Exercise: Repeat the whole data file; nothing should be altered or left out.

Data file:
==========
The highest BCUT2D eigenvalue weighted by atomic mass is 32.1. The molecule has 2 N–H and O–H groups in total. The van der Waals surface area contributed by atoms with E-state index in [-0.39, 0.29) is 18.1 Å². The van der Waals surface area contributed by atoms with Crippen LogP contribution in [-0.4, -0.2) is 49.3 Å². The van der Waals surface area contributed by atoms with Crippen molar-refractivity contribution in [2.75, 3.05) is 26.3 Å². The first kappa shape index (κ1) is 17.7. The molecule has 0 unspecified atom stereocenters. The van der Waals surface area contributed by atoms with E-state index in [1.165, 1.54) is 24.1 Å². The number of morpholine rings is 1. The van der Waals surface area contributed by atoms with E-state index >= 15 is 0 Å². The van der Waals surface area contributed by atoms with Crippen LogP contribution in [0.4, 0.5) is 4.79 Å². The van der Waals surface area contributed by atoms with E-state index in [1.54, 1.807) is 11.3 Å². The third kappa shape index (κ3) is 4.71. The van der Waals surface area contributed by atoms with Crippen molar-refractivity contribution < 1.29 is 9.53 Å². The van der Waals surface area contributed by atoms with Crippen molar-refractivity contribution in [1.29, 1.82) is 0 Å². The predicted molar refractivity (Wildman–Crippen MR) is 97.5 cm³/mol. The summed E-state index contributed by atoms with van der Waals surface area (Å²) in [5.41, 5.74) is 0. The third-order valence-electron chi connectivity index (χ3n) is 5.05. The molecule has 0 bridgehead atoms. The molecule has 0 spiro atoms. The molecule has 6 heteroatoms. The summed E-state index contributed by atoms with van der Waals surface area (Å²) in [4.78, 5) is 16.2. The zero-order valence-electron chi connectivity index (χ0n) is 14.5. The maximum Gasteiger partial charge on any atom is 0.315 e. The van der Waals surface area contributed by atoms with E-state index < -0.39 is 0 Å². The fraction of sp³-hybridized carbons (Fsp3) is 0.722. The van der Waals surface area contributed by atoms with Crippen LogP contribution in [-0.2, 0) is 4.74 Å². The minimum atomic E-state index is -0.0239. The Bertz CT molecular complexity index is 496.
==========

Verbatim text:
The highest BCUT2D eigenvalue weighted by atomic mass is 32.1. The molecule has 2 N–H and O–H groups in total. The van der Waals surface area contributed by atoms with E-state index in [-0.39, 0.29) is 18.1 Å². The van der Waals surface area contributed by atoms with Crippen LogP contribution in [-0.4, -0.2) is 49.3 Å². The van der Waals surface area contributed by atoms with Crippen molar-refractivity contribution in [2.75, 3.05) is 26.3 Å². The first kappa shape index (κ1) is 17.7. The molecule has 0 unspecified atom stereocenters. The van der Waals surface area contributed by atoms with E-state index in [1.165, 1.54) is 24.1 Å². The number of morpholine rings is 1. The van der Waals surface area contributed by atoms with E-state index >= 15 is 0 Å². The van der Waals surface area contributed by atoms with Crippen LogP contribution in [0.4, 0.5) is 4.79 Å². The van der Waals surface area contributed by atoms with E-state index in [1.54, 1.807) is 11.3 Å². The third kappa shape index (κ3) is 4.71. The van der Waals surface area contributed by atoms with Crippen molar-refractivity contribution < 1.29 is 9.53 Å². The van der Waals surface area contributed by atoms with Crippen molar-refractivity contribution in [1.29, 1.82) is 0 Å². The predicted molar refractivity (Wildman–Crippen MR) is 97.5 cm³/mol. The summed E-state index contributed by atoms with van der Waals surface area (Å²) in [5.41, 5.74) is 0. The third-order valence-electron chi connectivity index (χ3n) is 5.05. The molecule has 0 bridgehead atoms. The molecule has 0 spiro atoms. The molecule has 6 heteroatoms. The summed E-state index contributed by atoms with van der Waals surface area (Å²) in [4.78, 5) is 16.2. The zero-order valence-electron chi connectivity index (χ0n) is 14.5. The maximum Gasteiger partial charge on any atom is 0.315 e. The van der Waals surface area contributed by atoms with E-state index < -0.39 is 0 Å². The fraction of sp³-hybridized carbons (Fsp3) is 0.722. The van der Waals surface area contributed by atoms with Crippen LogP contribution in [-0.2, 0) is 4.74 Å². The minimum atomic E-state index is -0.0239. The Bertz CT molecular complexity index is 496.